Archaeology and Historic Resources Guide

Ninety-five percent of California's cultural history is contained in the archaeological remains of the prehistoric culture. Archaeological sites are among the most fragile, nonrenewable resources in the state. Detailed study of archaeological sites is the only method of gaining knowledge and understanding of prehistoric cultures. In addition, many of the sites and the artifacts and remains in them are a sacred part of the heritage, religion, and culture of the Native American community.

In addition to prehistoric resources, California also contains a wealth of historic cultural resources representing the more recent past of the State. Although rarely more than 200 years old, these resources are as fragile and irreplaceable as archaeological remains that may be thousands of years old.

In California, various laws and regulations require the development of property to be accompanied by a rational and respectful concern for the protection of cultural resources. This concern should be incorporated into the procedures through which the property is developed. There are several important concepts and methods to remember when developing property, be it for a single family residence, a subdivision, or construction of an industrial complex.

Some areas are more likely than others to contain resources

Level to gently rolling areas near the coast or along water courses are more likely to contain archaeological sites. However, because humans have occupied San Luis Obispo County for at least 9,000 years, dramatic changes in landforms may have occurred and archaeological sites may be found nearly anywhere.

An archaeological site will not prevent development

The identification of an archaeological or historic site on a property does not mean that development cannot occur. It does usually mean that certain mitigation measures, such as relocating building areas away from the site or bringing in additional fill material, must be implemented for successful completion of the development.

Archaeological sites should be identified as early as possible

It is best to identify potential archaeological sites as early in the planning process for a project as possible. Early identification of a site is advantageous to the applicant because mitigation measures can be built into the project proposal.

If a site is discovered during work, stop immediately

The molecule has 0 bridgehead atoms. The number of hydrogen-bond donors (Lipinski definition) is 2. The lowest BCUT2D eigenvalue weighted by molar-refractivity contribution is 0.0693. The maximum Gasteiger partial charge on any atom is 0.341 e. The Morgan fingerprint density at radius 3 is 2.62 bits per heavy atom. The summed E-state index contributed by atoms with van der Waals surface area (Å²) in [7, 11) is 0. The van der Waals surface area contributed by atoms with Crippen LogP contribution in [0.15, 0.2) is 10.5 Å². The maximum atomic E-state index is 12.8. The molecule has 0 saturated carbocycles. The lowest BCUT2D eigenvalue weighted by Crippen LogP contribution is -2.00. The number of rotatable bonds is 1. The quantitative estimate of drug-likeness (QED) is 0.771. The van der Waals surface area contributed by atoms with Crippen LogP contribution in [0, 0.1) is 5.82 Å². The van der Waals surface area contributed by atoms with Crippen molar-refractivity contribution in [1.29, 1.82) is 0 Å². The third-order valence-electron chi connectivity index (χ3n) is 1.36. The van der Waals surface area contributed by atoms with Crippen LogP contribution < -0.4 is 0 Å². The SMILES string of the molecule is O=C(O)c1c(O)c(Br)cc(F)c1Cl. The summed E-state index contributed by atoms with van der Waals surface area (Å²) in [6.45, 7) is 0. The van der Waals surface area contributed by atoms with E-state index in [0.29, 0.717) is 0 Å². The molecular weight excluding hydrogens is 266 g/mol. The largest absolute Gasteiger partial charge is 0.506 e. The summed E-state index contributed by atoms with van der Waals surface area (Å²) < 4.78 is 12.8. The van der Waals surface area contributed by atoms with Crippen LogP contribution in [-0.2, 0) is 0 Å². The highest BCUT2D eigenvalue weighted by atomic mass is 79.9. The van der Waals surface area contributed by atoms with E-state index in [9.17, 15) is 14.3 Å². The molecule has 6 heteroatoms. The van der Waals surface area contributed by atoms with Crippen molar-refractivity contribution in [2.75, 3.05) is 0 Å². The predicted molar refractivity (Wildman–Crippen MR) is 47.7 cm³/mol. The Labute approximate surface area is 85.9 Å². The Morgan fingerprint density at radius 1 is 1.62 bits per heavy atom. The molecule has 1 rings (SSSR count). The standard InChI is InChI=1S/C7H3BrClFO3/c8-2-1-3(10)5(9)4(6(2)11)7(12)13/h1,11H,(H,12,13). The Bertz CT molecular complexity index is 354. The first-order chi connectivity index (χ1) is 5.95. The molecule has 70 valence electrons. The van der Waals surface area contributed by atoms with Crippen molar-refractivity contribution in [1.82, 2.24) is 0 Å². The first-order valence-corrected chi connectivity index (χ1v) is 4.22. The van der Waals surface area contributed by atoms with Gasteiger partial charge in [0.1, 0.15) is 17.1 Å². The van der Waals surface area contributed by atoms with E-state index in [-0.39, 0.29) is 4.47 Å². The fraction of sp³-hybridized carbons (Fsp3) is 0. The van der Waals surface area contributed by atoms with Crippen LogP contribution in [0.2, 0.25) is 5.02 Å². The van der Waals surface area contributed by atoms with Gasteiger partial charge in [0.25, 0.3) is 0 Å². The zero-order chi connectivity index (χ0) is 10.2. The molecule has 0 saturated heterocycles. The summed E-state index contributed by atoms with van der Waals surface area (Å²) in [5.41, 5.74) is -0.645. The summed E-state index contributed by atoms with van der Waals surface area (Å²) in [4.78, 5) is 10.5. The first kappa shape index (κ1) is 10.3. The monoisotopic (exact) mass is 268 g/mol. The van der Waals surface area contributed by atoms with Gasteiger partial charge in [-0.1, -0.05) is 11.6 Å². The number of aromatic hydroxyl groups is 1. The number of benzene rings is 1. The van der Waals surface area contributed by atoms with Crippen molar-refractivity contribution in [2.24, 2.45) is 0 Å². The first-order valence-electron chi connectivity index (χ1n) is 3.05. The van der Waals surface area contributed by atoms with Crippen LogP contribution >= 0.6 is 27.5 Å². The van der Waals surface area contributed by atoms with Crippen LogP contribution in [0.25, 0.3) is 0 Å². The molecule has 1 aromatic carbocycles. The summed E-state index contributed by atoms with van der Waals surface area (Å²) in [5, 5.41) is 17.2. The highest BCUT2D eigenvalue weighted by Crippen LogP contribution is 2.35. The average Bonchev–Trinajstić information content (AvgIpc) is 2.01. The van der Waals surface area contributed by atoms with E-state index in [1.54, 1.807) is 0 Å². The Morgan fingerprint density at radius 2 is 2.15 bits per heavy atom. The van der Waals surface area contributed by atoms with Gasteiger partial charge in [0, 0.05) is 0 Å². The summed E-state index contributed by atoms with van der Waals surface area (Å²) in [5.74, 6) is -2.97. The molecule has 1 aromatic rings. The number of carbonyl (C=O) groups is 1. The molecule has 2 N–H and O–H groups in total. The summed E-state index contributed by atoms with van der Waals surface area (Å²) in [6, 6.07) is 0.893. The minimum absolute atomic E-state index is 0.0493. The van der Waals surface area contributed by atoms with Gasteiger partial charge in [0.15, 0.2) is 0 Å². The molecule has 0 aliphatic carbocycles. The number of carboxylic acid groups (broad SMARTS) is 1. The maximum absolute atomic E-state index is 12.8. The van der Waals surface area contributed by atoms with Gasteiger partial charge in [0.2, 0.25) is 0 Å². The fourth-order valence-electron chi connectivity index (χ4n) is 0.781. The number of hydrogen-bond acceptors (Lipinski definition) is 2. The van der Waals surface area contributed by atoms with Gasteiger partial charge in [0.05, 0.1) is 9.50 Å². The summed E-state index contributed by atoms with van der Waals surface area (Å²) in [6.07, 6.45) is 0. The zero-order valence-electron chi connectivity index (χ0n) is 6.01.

The environmental division of the planning department will work with all parties concerned to mitigate impacts upon the archaeological site in an expeditious and effective manner.

It is important to note that failure to cease work on the project or attempting to hide the find is in violation of the Land Use Ordinance and possibly state criminal law. Such actions could result in a long-term delay of your project, fines and costly detailed studies of the site to be paid for by the applicant.

Archaeological & cultural resource surveys

The Department of Planning & Building maintains a list of archaeological consultants with whom the County has had experience and accepts as qualified. Copies of the list are available upon request at no charge. If you wish to use an archaeologist other than one on the list, please contact the staff for approval before initiation of the survey. If you think an archaeological survey has already been conducted for your property, you may contact the Central Coast Archaeological Information Center at:

University of California Santa Barbara
Department of Anthropology
Santa Barbara, CA 93106-3210
(805) 893-2474

For a fee, the Information Center will conduct a records search to see if a survey has been done on your property.

Discovery of human remains

The County Land Use Ordinances and California Public Resources Code (section 5097.98) and Health and Safety Code (section 7050.5) address the discovery and disposition of human remains. In the event of discovery or recognition of any human remains in any location other than a dedicated cemetery, the law requires that no further excavation or disturbance of the site, or any nearby area where human remains may be located, occur until:

  1. The County Coroner has been informed and has determined that no investigation of the cause of death is required, and
  2. If the remains are of Native American origin, the descendants from the deceased Native Americans have made a recommendation for the means of treating or disposing of, with appropriate dignity, the human remains and any associated grave goods.

If the discovery of human remains is in conjunction with a project requiring a permit from the County, then the County Environmental Coordinator must also be contacted. If the activity leading to the discovery does not require a County permit, the Environmental Coordinator can still provide assistance to the land owner.

It is important to note that California law prohibits disinterring, disturbing, or removing human remains from any location other than a dedicated cemetery without first complying with the above provisions. Desecration of a Native American burial in California is a crime.